Two-hundred years ago, a young woman by the name of Mary Anning walked along this shore, using her keenly self-trained observation skills to spot fossils eroding out of these cliffs. The cliffs are the blue Lias, Jurassic mudstones filled with ammonites, belemnites, icthyosaurs, and plesiosaurs. Mary Anning found and prepared her first ichthyosaur in 1811, when she was just 12 years old. Later she found the first plesiosaur.
As a woman, Mary Anning was kept out of formal scientific circles, and as a poor woman she was doubly excluded, because she couldn’t even claim to be a gentlewoman hobbyist. Instead she earned money by finding, preparing, and selling her fossils, become a valuable source for leading scientists and collectors of her day. Many of these discoveries and preparations were not properly credited to her at the time, but today she is recognized as a leading figure in paleontology for her collecting and descriptive skills.
If you go to Lyme Regis now, as I did this summer, you can explore a lovely chock-full museum on the very site where Anning’s house stood along the sea wall. Later, when the weather cooperates a bit more, you can walk along the same shoreline, and see if you have the skill or luck to make a discovery as Mary Anning did.
As the cliffs frequently have landslips and are battered by the sea, the process of erosion is continually exposing new fossils. Several ichthyosaurs have been found in the past few years, including one exposed when the town was repairing the seawall in front of the amusement arcade. I was told, however, that the best time to make a vertebrate discovery is just after a big storm when the newly eroded material is fresh and the serious collectors are out looking.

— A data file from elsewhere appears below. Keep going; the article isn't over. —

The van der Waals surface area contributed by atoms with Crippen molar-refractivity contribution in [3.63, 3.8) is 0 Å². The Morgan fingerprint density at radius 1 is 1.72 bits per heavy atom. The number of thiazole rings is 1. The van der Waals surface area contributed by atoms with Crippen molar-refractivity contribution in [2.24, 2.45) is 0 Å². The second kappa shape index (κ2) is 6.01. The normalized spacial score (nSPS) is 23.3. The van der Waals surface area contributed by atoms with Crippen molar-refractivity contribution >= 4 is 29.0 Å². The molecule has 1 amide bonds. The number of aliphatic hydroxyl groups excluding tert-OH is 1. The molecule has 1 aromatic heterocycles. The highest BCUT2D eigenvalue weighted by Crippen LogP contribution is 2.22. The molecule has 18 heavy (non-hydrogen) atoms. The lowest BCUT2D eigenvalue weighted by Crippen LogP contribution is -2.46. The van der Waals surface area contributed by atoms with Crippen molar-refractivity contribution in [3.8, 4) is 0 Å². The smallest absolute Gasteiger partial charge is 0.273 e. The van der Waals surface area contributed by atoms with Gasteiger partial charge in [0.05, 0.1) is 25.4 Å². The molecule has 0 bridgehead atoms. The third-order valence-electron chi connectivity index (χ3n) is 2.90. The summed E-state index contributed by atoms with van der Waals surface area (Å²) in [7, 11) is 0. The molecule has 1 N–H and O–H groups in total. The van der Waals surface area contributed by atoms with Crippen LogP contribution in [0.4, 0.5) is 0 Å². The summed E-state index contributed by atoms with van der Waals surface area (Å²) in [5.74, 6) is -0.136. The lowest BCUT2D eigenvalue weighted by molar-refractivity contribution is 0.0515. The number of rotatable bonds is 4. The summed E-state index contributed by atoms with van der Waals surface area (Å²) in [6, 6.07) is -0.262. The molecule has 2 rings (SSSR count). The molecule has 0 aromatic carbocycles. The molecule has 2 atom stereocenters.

On any day whatsoever, a stroll along the cobbly beach at the base of the cliffs will reward with countless ammonites and belemnites. At first I exclaimed over the small ammonites, especially the ones with exquisitely preserved details.
Then I started to see the “ammonite pavements”…
Finally, I spotted some of the really big ammonites. The one below was my favorite. A young boy had turned over the rock and discovered the fossil, and he and his family were standing around in bewilderment. Collecting is allowed on the beach, but how in the world were they ever going to get that thing home?
- For more information on Mary Anning, start with the University of California Paleontology Museum bio
- For more information on the geology of the area, start with: West, Ian M. and Gallois, Ramues. 2011. Lyme Regis, Westward. Part of Geology of the Wessex Coast. (including part Jurassic Coast, Dorset and East Devon UNESCO World Heritage Site) Internet geological field guide. http://www.soton.ac.uk/~imw/Lyme-Regis-Westward.htm. Romsey, Hampshire and School of Ocean and Earth Science, National Oceanography Centre Southampton, Southampton University.
- and for a fun read to pique your interest in the area, the woman, and the fossils: Tracy Chevalier’s Remarkable Creatures